When Martina Dwyer (JD 2011) pursues something, her passion shines through. Upon learning of the shortage of public health nurses due to COVID-19, she made the decision to temporarily leave her law practice in Hamilton to make an impact on the frontlines of the pandemic in Northern Ontario.
Commissioned by Indigenous Services Canada, Dwyer was assigned to the nursing station in Keewaywin First Nation, an Oji-Cree First Nation and one of the northernmost communities in the province. During her four-week appointment, her duties include COVID-19 preparation and screening within the community.
She is using her education and experience to help keep the community safe and ensure it can both protect itself from the first wave of this virus and prepare itself for the inevitable second wave as well.
“Not only do I have an immense feeling of self-satisfaction to help this community, but I am also humbled by the invaluable learning experience I am receiving about Indigenous Peoples in Northern Ontario, their culture, their challenges and their resilience,” says Dwyer.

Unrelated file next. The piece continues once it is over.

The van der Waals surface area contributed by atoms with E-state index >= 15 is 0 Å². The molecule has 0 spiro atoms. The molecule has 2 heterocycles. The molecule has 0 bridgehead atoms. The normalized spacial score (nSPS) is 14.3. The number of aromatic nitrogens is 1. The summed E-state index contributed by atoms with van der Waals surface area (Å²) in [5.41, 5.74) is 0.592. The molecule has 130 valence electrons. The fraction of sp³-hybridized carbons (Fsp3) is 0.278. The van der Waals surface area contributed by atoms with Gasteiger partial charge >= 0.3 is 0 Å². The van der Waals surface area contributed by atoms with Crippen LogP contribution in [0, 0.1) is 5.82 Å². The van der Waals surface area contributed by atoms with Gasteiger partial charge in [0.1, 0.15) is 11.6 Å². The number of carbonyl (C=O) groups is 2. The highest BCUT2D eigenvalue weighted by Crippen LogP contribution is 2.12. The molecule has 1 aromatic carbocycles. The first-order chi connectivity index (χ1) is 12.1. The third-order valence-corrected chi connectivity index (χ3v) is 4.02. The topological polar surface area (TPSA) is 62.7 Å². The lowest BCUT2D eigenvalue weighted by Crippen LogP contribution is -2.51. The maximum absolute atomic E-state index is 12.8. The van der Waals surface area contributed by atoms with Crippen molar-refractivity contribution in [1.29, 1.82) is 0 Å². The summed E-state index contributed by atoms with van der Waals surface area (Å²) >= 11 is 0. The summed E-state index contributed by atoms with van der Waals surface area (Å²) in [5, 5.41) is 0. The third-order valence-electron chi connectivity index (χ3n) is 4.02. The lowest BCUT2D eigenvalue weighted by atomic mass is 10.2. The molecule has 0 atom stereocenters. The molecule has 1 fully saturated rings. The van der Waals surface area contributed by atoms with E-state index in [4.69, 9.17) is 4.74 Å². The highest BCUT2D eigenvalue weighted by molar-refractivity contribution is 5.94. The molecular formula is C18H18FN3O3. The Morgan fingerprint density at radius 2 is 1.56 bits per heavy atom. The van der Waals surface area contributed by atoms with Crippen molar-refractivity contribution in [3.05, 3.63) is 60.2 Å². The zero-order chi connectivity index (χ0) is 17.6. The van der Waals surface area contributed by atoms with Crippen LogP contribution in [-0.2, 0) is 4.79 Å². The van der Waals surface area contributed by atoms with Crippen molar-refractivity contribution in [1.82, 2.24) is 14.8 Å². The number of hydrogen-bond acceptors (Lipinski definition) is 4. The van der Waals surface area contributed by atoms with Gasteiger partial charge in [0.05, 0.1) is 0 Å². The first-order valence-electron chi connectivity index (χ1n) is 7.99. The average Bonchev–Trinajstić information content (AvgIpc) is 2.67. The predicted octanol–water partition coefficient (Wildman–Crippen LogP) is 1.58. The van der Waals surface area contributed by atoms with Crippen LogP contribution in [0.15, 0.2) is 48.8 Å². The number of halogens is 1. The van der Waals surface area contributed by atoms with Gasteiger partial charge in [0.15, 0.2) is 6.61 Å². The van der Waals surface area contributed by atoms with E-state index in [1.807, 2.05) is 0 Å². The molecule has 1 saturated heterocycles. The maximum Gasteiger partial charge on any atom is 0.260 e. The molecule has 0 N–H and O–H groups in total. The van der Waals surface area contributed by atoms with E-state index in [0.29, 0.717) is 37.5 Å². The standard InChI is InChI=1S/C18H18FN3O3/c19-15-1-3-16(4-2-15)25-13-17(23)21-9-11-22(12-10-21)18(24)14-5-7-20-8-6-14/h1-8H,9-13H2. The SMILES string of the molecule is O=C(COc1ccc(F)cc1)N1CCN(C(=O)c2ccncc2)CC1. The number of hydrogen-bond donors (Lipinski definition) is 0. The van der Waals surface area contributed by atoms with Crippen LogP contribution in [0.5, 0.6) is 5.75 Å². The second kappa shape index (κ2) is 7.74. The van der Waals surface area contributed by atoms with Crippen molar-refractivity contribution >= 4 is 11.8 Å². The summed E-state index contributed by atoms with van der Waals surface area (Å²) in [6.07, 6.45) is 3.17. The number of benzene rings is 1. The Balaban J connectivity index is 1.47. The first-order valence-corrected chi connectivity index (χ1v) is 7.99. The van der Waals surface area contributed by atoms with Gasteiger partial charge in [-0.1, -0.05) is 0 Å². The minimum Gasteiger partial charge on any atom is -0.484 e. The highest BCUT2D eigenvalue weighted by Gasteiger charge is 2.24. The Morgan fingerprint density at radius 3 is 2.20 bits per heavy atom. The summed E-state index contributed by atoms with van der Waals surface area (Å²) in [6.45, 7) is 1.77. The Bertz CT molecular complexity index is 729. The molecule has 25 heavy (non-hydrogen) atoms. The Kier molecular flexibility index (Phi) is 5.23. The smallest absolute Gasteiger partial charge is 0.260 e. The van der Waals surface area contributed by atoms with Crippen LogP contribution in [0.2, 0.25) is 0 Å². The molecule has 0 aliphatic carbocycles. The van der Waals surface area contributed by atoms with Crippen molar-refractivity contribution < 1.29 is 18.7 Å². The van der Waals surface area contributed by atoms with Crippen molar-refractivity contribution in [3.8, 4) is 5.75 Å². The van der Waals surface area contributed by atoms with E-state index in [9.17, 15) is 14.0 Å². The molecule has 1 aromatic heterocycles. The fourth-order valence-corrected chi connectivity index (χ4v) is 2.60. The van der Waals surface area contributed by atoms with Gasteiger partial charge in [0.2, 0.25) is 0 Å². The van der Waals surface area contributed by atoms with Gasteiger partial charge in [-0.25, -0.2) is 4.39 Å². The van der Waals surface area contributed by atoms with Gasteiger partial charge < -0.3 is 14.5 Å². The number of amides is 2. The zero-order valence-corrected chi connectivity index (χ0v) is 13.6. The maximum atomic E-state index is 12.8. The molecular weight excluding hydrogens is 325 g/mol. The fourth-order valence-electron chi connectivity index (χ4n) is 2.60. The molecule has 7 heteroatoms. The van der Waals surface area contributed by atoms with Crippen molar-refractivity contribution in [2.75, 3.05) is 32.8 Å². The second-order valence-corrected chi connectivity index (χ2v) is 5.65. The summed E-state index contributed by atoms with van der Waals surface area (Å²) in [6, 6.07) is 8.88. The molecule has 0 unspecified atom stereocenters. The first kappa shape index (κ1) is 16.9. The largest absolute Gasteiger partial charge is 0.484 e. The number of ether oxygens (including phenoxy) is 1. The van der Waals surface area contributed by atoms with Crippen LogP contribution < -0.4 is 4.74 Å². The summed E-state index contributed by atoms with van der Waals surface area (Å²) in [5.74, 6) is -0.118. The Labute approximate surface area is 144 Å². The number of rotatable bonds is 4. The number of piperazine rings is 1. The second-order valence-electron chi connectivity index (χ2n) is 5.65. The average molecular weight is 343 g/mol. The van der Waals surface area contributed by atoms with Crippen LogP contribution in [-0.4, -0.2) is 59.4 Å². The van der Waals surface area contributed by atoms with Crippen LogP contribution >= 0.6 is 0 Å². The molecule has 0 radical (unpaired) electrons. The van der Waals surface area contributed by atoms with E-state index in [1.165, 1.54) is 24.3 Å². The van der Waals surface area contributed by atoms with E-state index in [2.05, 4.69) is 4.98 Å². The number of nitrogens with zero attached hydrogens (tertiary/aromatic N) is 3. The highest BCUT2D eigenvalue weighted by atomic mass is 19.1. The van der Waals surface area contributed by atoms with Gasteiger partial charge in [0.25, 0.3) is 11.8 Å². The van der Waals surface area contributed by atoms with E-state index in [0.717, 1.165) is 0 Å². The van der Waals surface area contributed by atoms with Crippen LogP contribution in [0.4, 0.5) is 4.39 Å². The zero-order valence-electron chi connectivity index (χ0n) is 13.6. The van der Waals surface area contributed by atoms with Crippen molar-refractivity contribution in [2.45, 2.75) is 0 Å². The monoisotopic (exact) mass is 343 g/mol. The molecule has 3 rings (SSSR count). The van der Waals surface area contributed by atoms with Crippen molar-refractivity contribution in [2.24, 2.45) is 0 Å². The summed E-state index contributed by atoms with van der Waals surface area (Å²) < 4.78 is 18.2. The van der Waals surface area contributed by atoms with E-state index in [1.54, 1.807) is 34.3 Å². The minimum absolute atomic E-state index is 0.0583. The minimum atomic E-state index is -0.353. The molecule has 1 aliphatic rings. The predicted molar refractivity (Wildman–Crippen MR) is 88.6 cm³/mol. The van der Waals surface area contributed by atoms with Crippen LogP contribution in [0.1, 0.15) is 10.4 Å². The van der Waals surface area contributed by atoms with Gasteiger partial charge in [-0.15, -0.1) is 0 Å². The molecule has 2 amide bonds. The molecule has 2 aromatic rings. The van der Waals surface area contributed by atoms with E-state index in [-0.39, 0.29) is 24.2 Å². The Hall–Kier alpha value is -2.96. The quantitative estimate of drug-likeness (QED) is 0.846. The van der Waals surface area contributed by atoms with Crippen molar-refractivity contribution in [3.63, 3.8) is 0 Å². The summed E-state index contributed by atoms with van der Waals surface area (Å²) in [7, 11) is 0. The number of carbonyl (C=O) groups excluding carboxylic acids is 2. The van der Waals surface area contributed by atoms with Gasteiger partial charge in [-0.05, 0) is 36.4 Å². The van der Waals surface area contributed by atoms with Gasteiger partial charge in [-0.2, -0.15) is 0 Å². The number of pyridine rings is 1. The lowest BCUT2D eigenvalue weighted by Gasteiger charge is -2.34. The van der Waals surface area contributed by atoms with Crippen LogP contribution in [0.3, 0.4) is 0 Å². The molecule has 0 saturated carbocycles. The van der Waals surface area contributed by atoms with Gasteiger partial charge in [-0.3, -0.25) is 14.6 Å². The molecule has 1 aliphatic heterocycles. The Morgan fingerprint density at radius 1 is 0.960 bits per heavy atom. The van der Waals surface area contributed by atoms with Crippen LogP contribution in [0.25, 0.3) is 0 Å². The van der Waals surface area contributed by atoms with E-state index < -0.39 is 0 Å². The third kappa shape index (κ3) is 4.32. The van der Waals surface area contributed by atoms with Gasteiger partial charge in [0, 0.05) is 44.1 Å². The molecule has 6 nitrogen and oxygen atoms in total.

Although she didn’t know it at the time of the COVID-19 outbreak, she was perfectly positioned to assist when the need was greatest. As the courts suspended much of their operations due to the pandemic, she found herself with more time to act.
During her temporary leave from her law practice, Dwyer has entrusted its day-to-day operations to her daughter, Julianne Fogarty — also a lawyer and University of Windsor alum, obtaining her Bachelor of Science in 2014.
This is the second in a series of stories by Windsor Law on how its grads are helping their communities amid COVID-19. Read the entire article, written by alumni and fund development co-ordinator Karen Momotiuk Chapman, on the Faculty of Law website.